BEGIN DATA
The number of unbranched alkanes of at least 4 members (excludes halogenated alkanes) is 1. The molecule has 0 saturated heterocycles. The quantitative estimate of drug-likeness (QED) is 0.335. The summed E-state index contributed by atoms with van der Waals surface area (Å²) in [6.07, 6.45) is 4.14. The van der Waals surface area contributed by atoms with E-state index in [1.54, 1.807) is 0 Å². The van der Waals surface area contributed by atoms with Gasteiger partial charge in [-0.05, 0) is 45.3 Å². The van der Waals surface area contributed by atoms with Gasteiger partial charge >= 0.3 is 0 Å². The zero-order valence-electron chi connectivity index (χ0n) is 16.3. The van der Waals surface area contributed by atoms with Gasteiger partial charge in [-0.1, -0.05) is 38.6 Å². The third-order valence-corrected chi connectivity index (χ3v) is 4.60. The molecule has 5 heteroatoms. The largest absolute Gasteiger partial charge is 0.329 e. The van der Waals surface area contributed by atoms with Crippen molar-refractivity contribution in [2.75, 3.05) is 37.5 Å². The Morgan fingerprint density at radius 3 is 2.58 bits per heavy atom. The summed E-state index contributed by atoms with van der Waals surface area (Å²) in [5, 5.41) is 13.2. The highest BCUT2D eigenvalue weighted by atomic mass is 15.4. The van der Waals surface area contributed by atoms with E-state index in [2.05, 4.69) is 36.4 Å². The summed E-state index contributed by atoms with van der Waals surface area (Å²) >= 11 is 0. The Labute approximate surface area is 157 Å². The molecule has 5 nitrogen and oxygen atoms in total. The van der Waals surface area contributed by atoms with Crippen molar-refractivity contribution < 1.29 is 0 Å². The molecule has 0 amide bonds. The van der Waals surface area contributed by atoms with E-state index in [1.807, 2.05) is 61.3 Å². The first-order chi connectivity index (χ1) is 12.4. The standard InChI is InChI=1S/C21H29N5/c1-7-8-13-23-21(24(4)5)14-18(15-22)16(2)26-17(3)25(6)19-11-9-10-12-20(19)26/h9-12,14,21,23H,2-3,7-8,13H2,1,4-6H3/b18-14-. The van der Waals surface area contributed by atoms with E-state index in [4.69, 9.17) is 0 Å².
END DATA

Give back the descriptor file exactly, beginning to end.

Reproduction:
The number of unbranched alkanes of at least 4 members (excludes halogenated alkanes) is 1. The molecule has 0 saturated heterocycles. The quantitative estimate of drug-likeness (QED) is 0.335. The summed E-state index contributed by atoms with van der Waals surface area (Å²) in [6.07, 6.45) is 4.14. The van der Waals surface area contributed by atoms with E-state index in [1.54, 1.807) is 0 Å². The van der Waals surface area contributed by atoms with Gasteiger partial charge in [-0.05, 0) is 45.3 Å². The van der Waals surface area contributed by atoms with Gasteiger partial charge >= 0.3 is 0 Å². The zero-order valence-electron chi connectivity index (χ0n) is 16.3. The van der Waals surface area contributed by atoms with Gasteiger partial charge in [-0.1, -0.05) is 38.6 Å². The third-order valence-corrected chi connectivity index (χ3v) is 4.60. The molecule has 5 heteroatoms. The largest absolute Gasteiger partial charge is 0.329 e. The van der Waals surface area contributed by atoms with Crippen molar-refractivity contribution in [2.75, 3.05) is 37.5 Å². The Morgan fingerprint density at radius 3 is 2.58 bits per heavy atom. The summed E-state index contributed by atoms with van der Waals surface area (Å²) in [5, 5.41) is 13.2. The highest BCUT2D eigenvalue weighted by atomic mass is 15.4. The van der Waals surface area contributed by atoms with E-state index in [2.05, 4.69) is 36.4 Å². The summed E-state index contributed by atoms with van der Waals surface area (Å²) >= 11 is 0. The Labute approximate surface area is 157 Å². The molecule has 5 nitrogen and oxygen atoms in total. The van der Waals surface area contributed by atoms with Crippen molar-refractivity contribution < 1.29 is 0 Å². The molecule has 0 amide bonds. The van der Waals surface area contributed by atoms with E-state index in [1.807, 2.05) is 61.3 Å². The first-order chi connectivity index (χ1) is 12.4. The standard InChI is InChI=1S/C21H29N5/c1-7-8-13-23-21(24(4)5)14-18(15-22)16(2)26-17(3)25(6)19-11-9-10-12-20(19)26/h9-12,14,21,23H,2-3,7-8,13H2,1,4-6H3/b18-14-. The van der Waals surface area contributed by atoms with E-state index in [4.69, 9.17) is 0 Å².